The lineman-sized guy with the long shorts and "O'' on his hat gave the first indication of the frenetic pace behind the gate.

"You better hurry — you've got 10 minutes," he said. "The clock is ticking."

He wasn't kidding.

With Wolfmother's "Joker And The Thief" blaring from massive speakers near midfield, Oregon's players opened Tuesday's practice by forming lines and clapping to the beat. About the time the song hit the first chorus, the second-ranked Ducks sprinted to every corner of the field, breaking into positional groups for a series of quick-hitting drills, bodies and balls flying all over the north Phoenix high school field.

Even in practice, a month after their last game, no less, these Ducks can fly.

"It's been unbelievable," Oregon defensive tackle Brandon Bair said. "We haven't missed a beat."

At a Scottsdale community college nearly 20 miles away, Auburn (13-0) was going through its first practice in the desert before Monday's BCS national title game at University of Phoenix Stadium.

The soundtrack was different, the intensity the same.

Playing to the rhythm of crunching pads and yelling coaches instead of music, the top-ranked Tigers shook off the rust with a two-hour-or-so practice that left them looking focused and relaxed after being greeted by dozens of fans at the team hotel the night before.

"Hopefully, we can create our own soundtrack," said Cam Newton, Auburn's Heisman Trophy-winning quarterback. "But it depends on who's doing the playlist; hopefully it's not coach (Gene) Chizik."

They've been waiting a long time to start up the band.

Auburn hasn't won a national title since 1957 and got stiff-armed out of the championship game after the 2004 season, when USC and Oklahoma got the nod over the unbeaten Tigers.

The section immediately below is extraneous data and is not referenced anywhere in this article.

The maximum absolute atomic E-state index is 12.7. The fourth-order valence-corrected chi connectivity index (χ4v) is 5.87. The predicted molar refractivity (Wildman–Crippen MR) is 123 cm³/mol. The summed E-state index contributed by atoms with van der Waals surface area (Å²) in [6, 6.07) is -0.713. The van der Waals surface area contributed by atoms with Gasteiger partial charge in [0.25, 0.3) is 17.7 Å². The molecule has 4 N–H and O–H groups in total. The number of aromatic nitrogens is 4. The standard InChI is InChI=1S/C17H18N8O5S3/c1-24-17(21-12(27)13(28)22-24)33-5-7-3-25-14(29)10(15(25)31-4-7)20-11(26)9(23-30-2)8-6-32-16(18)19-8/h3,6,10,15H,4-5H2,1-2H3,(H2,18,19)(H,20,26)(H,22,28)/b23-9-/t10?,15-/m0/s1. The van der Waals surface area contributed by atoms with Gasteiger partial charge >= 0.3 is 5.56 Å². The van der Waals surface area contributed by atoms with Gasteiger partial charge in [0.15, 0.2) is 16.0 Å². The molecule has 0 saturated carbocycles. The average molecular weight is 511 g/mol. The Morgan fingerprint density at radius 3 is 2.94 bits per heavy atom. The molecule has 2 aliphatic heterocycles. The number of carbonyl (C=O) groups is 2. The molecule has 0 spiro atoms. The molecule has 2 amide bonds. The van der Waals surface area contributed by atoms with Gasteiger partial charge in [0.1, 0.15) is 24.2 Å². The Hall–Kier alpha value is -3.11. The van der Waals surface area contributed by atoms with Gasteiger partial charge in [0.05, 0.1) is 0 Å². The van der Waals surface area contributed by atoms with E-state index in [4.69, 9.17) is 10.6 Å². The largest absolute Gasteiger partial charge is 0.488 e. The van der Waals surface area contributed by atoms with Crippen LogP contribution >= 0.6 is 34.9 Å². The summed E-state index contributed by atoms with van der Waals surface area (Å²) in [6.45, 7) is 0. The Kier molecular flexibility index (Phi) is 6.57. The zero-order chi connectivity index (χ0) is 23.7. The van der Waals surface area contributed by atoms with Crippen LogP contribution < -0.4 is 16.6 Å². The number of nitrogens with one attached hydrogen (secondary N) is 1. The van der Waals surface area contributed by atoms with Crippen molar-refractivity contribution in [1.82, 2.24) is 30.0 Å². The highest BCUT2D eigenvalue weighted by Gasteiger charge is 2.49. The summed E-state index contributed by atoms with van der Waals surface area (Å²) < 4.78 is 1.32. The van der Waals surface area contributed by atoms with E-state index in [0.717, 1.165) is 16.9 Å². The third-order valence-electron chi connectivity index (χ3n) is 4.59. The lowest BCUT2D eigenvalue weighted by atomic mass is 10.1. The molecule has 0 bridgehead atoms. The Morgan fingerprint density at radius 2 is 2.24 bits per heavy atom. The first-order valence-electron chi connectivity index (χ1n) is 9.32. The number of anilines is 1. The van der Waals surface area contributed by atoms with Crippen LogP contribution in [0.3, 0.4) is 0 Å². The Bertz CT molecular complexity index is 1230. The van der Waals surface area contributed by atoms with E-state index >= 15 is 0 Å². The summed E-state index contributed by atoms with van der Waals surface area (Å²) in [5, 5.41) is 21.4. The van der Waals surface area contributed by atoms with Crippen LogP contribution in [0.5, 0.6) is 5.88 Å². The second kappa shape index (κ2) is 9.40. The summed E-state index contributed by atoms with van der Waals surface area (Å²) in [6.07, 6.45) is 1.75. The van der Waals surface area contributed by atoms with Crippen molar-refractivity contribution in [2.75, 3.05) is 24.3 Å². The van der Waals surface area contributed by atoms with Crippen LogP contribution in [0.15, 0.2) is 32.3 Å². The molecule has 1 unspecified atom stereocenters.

Auburn wrapped up its season on Nov. 26 with a 56-17 paddling of No. 18 South Carolina that all but locked up the Heisman for Newton after his six-TD performance. Since then, the Tigers have had plenty of time to watch film of Oregon's offense leaving opponents gasping, even faking injuries.

Between the Ducks' speed and the five-week break between games, yeah, conditioning will be a primary focus this week.

"We're doing a lot of conditioning with everybody," Chizik said. "Obviously, our whole football team has been off for a long time, so it's not just the defense; we've done extra lifting and conditioning with the whole team."

The Tigers aren't exactly slow — both teams are top 10 in scoring and total offense — and Oregon's last game was on Dec. 4, so the Ducks need to get their feathers loose, so to speak, as well.

Based on a glimpse of desert practice No. 2 — Auburn's was closed — they seem to already be in high gear.

Racing around to an eclectic playlist that included "Eye of the Tiger" and Elvis Crespo's "Suavemente," Oregon (12-0) turned the practice field into a beehive of organized commotion.

The quarterbacks loosened up with some long-arm throws over the top to receivers who looked even faster with their neon-green cleats and shoelaces, then worked on footwork for on-the-run throws to the right. The running backs fought off hard shots with thick, handheld pads after taking handoffs and the linemen pounded the blocking sleds with a familiar clunk-clunk sound from their hit-and-releases.

The entire operation was orchestrated to the second, the scoreboard counting down every three minutes or so to a horn that signifies it's time to switch drills.

After about the fifth toot, a guy in dark sunglasses and a black windbreaker started stalking the sideline, letting everyone know this window into practice was over — right now.

"Time's up — we've got a schedule to keep!" he said. "Gotta go! Gotta go! Gotta go!"

And with that, everyone did, some of them peeking over their shoulders to get one last photo or glimpse of the Ducks in flight.